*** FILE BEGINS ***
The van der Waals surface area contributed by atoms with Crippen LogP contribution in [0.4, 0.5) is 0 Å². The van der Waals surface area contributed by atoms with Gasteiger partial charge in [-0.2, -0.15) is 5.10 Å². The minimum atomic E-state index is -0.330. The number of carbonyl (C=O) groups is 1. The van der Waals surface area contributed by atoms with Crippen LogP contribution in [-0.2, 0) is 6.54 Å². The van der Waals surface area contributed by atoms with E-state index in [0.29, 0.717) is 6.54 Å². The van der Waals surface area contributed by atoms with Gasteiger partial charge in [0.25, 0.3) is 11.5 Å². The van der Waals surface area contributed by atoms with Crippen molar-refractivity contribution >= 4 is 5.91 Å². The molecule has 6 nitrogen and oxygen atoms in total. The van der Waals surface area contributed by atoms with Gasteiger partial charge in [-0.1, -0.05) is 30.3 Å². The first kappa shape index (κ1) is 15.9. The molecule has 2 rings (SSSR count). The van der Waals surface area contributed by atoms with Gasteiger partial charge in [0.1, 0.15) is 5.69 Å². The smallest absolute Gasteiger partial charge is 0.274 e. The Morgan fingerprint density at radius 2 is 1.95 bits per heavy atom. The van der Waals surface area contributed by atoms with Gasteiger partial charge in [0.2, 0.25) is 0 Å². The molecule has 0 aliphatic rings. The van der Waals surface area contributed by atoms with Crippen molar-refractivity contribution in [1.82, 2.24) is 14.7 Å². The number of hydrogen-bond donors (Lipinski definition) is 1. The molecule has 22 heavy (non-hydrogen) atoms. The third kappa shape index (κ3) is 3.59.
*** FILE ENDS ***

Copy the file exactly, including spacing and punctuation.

The van der Waals surface area contributed by atoms with Crippen LogP contribution in [0.4, 0.5) is 0 Å². The van der Waals surface area contributed by atoms with Gasteiger partial charge in [-0.2, -0.15) is 5.10 Å². The minimum atomic E-state index is -0.330. The number of carbonyl (C=O) groups is 1. The van der Waals surface area contributed by atoms with Crippen LogP contribution in [-0.2, 0) is 6.54 Å². The van der Waals surface area contributed by atoms with E-state index in [0.29, 0.717) is 6.54 Å². The van der Waals surface area contributed by atoms with Gasteiger partial charge in [0.25, 0.3) is 11.5 Å². The van der Waals surface area contributed by atoms with Crippen molar-refractivity contribution >= 4 is 5.91 Å². The molecule has 6 nitrogen and oxygen atoms in total. The van der Waals surface area contributed by atoms with Gasteiger partial charge in [-0.1, -0.05) is 30.3 Å². The first kappa shape index (κ1) is 15.9. The molecule has 2 rings (SSSR count). The van der Waals surface area contributed by atoms with Gasteiger partial charge in [0.1, 0.15) is 5.69 Å². The smallest absolute Gasteiger partial charge is 0.274 e. The Morgan fingerprint density at radius 2 is 1.95 bits per heavy atom. The van der Waals surface area contributed by atoms with Gasteiger partial charge in [0.2, 0.25) is 0 Å². The molecule has 0 aliphatic rings. The van der Waals surface area contributed by atoms with Crippen molar-refractivity contribution in [1.82, 2.24) is 14.7 Å². The number of hydrogen-bond donors (Lipinski definition) is 1. The molecule has 22 heavy (non-hydrogen) atoms. The third kappa shape index (κ3) is 3.59.